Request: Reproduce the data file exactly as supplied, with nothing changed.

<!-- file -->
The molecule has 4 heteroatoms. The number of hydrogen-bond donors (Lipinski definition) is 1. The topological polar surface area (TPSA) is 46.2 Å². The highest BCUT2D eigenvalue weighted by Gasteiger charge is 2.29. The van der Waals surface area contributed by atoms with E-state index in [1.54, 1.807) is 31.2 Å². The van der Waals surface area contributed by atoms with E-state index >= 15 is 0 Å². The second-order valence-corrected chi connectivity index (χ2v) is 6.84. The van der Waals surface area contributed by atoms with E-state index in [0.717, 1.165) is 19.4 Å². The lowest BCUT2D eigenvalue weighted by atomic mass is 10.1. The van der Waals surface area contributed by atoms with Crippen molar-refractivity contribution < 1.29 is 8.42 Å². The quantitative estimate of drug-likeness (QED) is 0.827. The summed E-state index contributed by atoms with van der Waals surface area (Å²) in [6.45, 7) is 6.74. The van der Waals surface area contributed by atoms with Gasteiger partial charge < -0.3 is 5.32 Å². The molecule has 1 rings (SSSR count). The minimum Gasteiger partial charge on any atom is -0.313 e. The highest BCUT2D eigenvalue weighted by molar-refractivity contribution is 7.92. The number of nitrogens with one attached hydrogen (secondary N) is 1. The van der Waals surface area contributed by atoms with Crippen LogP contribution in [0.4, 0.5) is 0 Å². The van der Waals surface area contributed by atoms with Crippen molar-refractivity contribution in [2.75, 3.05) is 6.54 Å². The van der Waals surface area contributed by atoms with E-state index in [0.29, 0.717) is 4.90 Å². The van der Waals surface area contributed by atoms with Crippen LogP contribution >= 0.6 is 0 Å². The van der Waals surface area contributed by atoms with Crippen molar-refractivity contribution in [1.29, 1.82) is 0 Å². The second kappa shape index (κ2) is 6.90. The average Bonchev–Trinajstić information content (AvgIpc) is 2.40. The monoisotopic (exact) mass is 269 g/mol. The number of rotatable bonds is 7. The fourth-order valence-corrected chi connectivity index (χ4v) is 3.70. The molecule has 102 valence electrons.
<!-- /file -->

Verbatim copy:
The molecule has 4 heteroatoms. The number of hydrogen-bond donors (Lipinski definition) is 1. The topological polar surface area (TPSA) is 46.2 Å². The highest BCUT2D eigenvalue weighted by Gasteiger charge is 2.29. The van der Waals surface area contributed by atoms with E-state index in [1.54, 1.807) is 31.2 Å². The van der Waals surface area contributed by atoms with E-state index >= 15 is 0 Å². The second-order valence-corrected chi connectivity index (χ2v) is 6.84. The van der Waals surface area contributed by atoms with E-state index in [0.717, 1.165) is 19.4 Å². The lowest BCUT2D eigenvalue weighted by atomic mass is 10.1. The van der Waals surface area contributed by atoms with Crippen molar-refractivity contribution < 1.29 is 8.42 Å². The quantitative estimate of drug-likeness (QED) is 0.827. The summed E-state index contributed by atoms with van der Waals surface area (Å²) in [6.45, 7) is 6.74. The van der Waals surface area contributed by atoms with Gasteiger partial charge < -0.3 is 5.32 Å². The molecule has 1 rings (SSSR count). The minimum Gasteiger partial charge on any atom is -0.313 e. The highest BCUT2D eigenvalue weighted by molar-refractivity contribution is 7.92. The number of nitrogens with one attached hydrogen (secondary N) is 1. The van der Waals surface area contributed by atoms with Crippen LogP contribution in [0.4, 0.5) is 0 Å². The van der Waals surface area contributed by atoms with Crippen molar-refractivity contribution in [2.75, 3.05) is 6.54 Å². The van der Waals surface area contributed by atoms with E-state index in [0.29, 0.717) is 4.90 Å². The van der Waals surface area contributed by atoms with Crippen LogP contribution >= 0.6 is 0 Å². The van der Waals surface area contributed by atoms with Crippen molar-refractivity contribution in [1.29, 1.82) is 0 Å². The second kappa shape index (κ2) is 6.90. The average Bonchev–Trinajstić information content (AvgIpc) is 2.40. The monoisotopic (exact) mass is 269 g/mol. The number of rotatable bonds is 7. The fourth-order valence-corrected chi connectivity index (χ4v) is 3.70. The molecule has 102 valence electrons.